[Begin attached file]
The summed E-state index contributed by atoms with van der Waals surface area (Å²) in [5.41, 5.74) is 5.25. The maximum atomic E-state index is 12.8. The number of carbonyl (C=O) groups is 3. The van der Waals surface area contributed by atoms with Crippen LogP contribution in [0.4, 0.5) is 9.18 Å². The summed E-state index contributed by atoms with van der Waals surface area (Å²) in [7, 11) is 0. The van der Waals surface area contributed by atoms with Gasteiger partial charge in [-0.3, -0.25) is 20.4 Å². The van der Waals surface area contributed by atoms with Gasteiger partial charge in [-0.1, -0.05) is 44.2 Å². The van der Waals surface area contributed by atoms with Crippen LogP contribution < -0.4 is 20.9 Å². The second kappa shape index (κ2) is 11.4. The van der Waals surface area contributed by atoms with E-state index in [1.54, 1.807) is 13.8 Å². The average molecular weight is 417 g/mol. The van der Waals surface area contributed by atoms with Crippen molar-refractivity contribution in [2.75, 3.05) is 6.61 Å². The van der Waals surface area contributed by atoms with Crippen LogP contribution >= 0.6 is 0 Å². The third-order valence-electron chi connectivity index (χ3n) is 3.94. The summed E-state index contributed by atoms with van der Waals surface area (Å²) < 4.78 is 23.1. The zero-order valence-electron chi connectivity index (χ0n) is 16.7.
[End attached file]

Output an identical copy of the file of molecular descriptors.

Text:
The summed E-state index contributed by atoms with van der Waals surface area (Å²) in [5.41, 5.74) is 5.25. The maximum atomic E-state index is 12.8. The number of carbonyl (C=O) groups is 3. The van der Waals surface area contributed by atoms with Crippen LogP contribution in [0.4, 0.5) is 9.18 Å². The summed E-state index contributed by atoms with van der Waals surface area (Å²) in [7, 11) is 0. The van der Waals surface area contributed by atoms with Gasteiger partial charge in [-0.3, -0.25) is 20.4 Å². The van der Waals surface area contributed by atoms with Gasteiger partial charge in [-0.1, -0.05) is 44.2 Å². The van der Waals surface area contributed by atoms with Crippen LogP contribution < -0.4 is 20.9 Å². The second kappa shape index (κ2) is 11.4. The van der Waals surface area contributed by atoms with E-state index in [1.54, 1.807) is 13.8 Å². The average molecular weight is 417 g/mol. The van der Waals surface area contributed by atoms with Crippen molar-refractivity contribution in [2.75, 3.05) is 6.61 Å². The van der Waals surface area contributed by atoms with Crippen LogP contribution >= 0.6 is 0 Å². The third-order valence-electron chi connectivity index (χ3n) is 3.94. The summed E-state index contributed by atoms with van der Waals surface area (Å²) < 4.78 is 23.1. The zero-order valence-electron chi connectivity index (χ0n) is 16.7.